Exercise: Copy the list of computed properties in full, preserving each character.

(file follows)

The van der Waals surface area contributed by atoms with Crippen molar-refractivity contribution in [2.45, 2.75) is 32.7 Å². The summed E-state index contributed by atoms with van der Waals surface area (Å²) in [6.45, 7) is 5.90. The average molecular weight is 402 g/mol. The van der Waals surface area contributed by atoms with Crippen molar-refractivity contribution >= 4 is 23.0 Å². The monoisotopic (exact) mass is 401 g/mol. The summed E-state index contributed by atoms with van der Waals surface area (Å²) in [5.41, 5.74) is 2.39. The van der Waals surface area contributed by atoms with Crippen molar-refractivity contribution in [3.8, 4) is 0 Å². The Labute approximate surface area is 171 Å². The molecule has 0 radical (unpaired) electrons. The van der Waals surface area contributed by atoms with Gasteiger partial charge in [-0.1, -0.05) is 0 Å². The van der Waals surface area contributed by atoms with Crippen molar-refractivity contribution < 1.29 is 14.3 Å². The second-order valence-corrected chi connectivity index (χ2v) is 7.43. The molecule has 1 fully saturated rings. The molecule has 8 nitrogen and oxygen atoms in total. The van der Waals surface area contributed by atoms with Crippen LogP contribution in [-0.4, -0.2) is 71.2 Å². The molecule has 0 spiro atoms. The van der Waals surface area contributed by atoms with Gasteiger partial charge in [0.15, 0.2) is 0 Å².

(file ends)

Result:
The van der Waals surface area contributed by atoms with Crippen molar-refractivity contribution in [2.45, 2.75) is 32.7 Å². The summed E-state index contributed by atoms with van der Waals surface area (Å²) in [6.45, 7) is 5.90. The average molecular weight is 402 g/mol. The van der Waals surface area contributed by atoms with Crippen molar-refractivity contribution >= 4 is 23.0 Å². The monoisotopic (exact) mass is 401 g/mol. The summed E-state index contributed by atoms with van der Waals surface area (Å²) in [5.41, 5.74) is 2.39. The van der Waals surface area contributed by atoms with Crippen molar-refractivity contribution in [3.8, 4) is 0 Å². The Labute approximate surface area is 171 Å². The molecule has 0 radical (unpaired) electrons. The van der Waals surface area contributed by atoms with Gasteiger partial charge in [-0.1, -0.05) is 0 Å². The van der Waals surface area contributed by atoms with Crippen molar-refractivity contribution < 1.29 is 14.3 Å². The second-order valence-corrected chi connectivity index (χ2v) is 7.43. The molecule has 1 fully saturated rings. The molecule has 8 nitrogen and oxygen atoms in total. The van der Waals surface area contributed by atoms with Crippen LogP contribution in [-0.4, -0.2) is 71.2 Å². The molecule has 0 spiro atoms. The van der Waals surface area contributed by atoms with Gasteiger partial charge in [0.15, 0.2) is 0 Å².